Buyers try to have a variety of options for all ages of children
A new toy is a big part of Christmas for a child. Choosing just the right one can be the fun part for parents.
The Christmas Bureau provides both – toys for kids and choices for parents. The charity’s toy buyers – who this year ordered 18,139 toys for children from birth through age 17 – work to provide roughly 10 choices appropriate for each age group.
Whether their child is into dolls, crafts, space or spy games, the bureau essentially gives parents who can’t afford to shop for their kids a chance to do so, said Cheryl Taam, of Spokane, one of the buyers.
“They’re the ones who know the child’s personality the best,” Taam said. “It’s also really important for them to be a part of the process.”
The Christmas Bureau, which opens Friday, gives toys, children’s books and grocery vouchers to families in need. There’s no income or residency requirement, but recipients should meet ID requirements.
In 2010 the bureau served nearly 36,000 people, including more than 17,000 children.
And each of those children was a different person, a fact Taam and the bureau’s two other volunteer toy buyers kept in mind as they put in their big orders. “There’s no one-size-fits-all, right?” she said.
They finished their ordering in June. The toys will be delivered by the truckload to the Spokane County Fair & Expo Center starting today.
Ordering the toys was “like going shopping,” Taam said. “You get all these catalogs and you envision what a child will experience when they see that toy under the tree, when they open that present. It appeals to the child in me.”
The buyers study their potential selections, traveling to stores to get a good sense of the toys’ size and quality. They read online reviews from parents, looking for warning signs about small parts. They seek input from bureau volunteers who put the toys together.
They consider the plaything’s power source: While the bureau provides batteries for toys that need them, “if a child can play with something that doesn’t require batteries, that’s always our first choice,” Taam said.
They order a mix of “classic” toys – proven popular year after year – and what they anticipate will be the season’s hot toys, said Theresa Smith, of Spokane, another buyer. In the latter category: a “Modern Family” game, based on the TV sitcom.
While the volunteers buy according to gender and age, estimating their needs in each category based on previous years, parents can choose any toy they want, with a couple of limitations on gifts reserved for older teenagers.
There’s a little something for everyone in the 6- to 10-year-old category: building toys, trucks, Nerf toys, sleds, Hot Wheels toys, dolls, arts-and-crafts sets, a “planetarium” toy that projects stars onto the ceiling, telescopes, a “listening dish” you can use to listen in on other people’s conversations (or, you know, “explore nature”). The list goes on.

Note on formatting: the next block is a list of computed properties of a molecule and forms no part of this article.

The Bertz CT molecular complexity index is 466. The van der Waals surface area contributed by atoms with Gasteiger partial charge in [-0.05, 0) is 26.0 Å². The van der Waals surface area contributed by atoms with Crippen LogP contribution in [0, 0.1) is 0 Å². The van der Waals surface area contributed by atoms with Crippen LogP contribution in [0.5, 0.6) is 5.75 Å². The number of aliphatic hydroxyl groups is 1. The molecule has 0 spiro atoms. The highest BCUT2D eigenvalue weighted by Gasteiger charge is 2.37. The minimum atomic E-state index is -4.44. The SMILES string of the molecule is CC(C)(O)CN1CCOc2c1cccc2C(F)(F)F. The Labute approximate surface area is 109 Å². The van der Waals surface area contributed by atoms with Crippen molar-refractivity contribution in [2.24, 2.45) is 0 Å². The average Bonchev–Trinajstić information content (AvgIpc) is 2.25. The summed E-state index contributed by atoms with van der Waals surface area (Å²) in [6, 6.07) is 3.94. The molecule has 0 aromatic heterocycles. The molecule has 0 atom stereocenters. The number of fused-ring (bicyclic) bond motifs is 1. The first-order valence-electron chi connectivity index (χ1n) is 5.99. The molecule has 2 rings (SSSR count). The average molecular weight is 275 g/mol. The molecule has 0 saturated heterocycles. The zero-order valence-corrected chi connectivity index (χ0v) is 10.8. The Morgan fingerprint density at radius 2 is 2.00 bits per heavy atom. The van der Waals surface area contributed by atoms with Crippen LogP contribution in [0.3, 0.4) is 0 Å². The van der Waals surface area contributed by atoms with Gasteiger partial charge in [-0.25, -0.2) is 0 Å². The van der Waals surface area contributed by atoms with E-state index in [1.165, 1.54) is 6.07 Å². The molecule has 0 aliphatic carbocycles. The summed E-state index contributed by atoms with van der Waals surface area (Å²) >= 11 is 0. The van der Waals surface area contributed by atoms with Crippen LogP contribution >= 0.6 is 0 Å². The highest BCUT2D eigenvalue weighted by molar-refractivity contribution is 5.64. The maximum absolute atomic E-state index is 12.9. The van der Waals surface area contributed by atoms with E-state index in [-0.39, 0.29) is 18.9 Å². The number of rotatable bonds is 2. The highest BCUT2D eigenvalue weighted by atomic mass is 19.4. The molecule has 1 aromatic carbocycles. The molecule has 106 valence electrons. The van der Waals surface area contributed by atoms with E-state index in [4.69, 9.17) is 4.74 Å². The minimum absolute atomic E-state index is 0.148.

Buying for older teenagers has posed a bigger challenge. But the buyers were again able to get some small MP3 players for that group, which parents snapped up last year.
The Christmas Bureau is a joint effort of Catholic Charities Spokane, the Volunteers of America and The Spokesman-Review. Donations to the newspaper’s Christmas Fund pay the bills.
The Christmas Fund now stands at $81,327.11.
Jeff and Kim Brown, of Mead, gave $1,000.
“The sisters” gave $500 “in memory of Mom, Dad, Peggy, Rick and Craig.” Elizabeth Hulteng, of Hayden Lake, also gave $500.
Fred and Norrine Potts, of Spokane Valley, gave $400.
Gunhild Clegg, of Spokane, gave $300, as did Nancy Edwards, of Spokane.
Steve and Barbara Stoyanac, of Mead, gave $250. An anonymous couple from Spokane also gave $250.
Spokane residents who gave $200: Steve and Peggy Koehler; Shirley and Edward Bell; Linda Martin; and an anonymous donor, who wrote, “I have increased my donation this year because of the need. Thank you and all the volunteers who make it possible for many to have a good Christmas.”
William Johnson, of Heron, Mont., gave $129.
Michael and Doreen Lewis, of Spokane Valley, gave $127.
Arlene Waters, of Spokane, gave $125, as did an anonymous donor from Spokane.
Linda Dunham, of Chattaroy, gave $100 on behalf of the Mattioli family of Port Townsend, Wash. “For several years now my sister and I have exchanged donations as our Christmas gifts to each other’s family,” she wrote. “This year I chose the Christmas Fund because of the help the fund provides to people, especially children, in our community.” Donald and Tina Daw, of Chattaroy, also gave $100.
An anonymous donor gave $100 in memory of Lisa Portrey and Garth Mason. Virginia Boyles, of Spokane Valley, gave $100 in memory of Donald Boyles.
Spokane residents who gave $100: an anonymous couple; an anonymous donor, “in loving memory of Charles Schmeltzer”; Carrie Prentice; Eileen Thorpe; and Ruby Niemeyer, who wrote, “I hope this helps a family have a better holiday season.”
Marsha Hansen, of Spokane, gave $60.
Spokane residents who gave $50: T.J. and B.P. Pope; Ray Faraca; an anonymous donor, in memory of Mac and Bernie; two separate anonymous donors; and Lynda Martin. Deb and Jim Repp, of Spokane Valley, also gave $50, “a little help for those in need.”
An anonymous donor from Spokane gave $40 in memory of John and Emma Peereboom.
Evelyn Graves, of Medical Lake, gave $30.
Giving $25: Al and Pat Luiten, of Spokane Valley; Claudia and Rich Kroll, of Nine Mile Falls; and two separate anonymous donors, both from Spokane.
Father George Morris, S.J., of Gonzaga University, gave $20.
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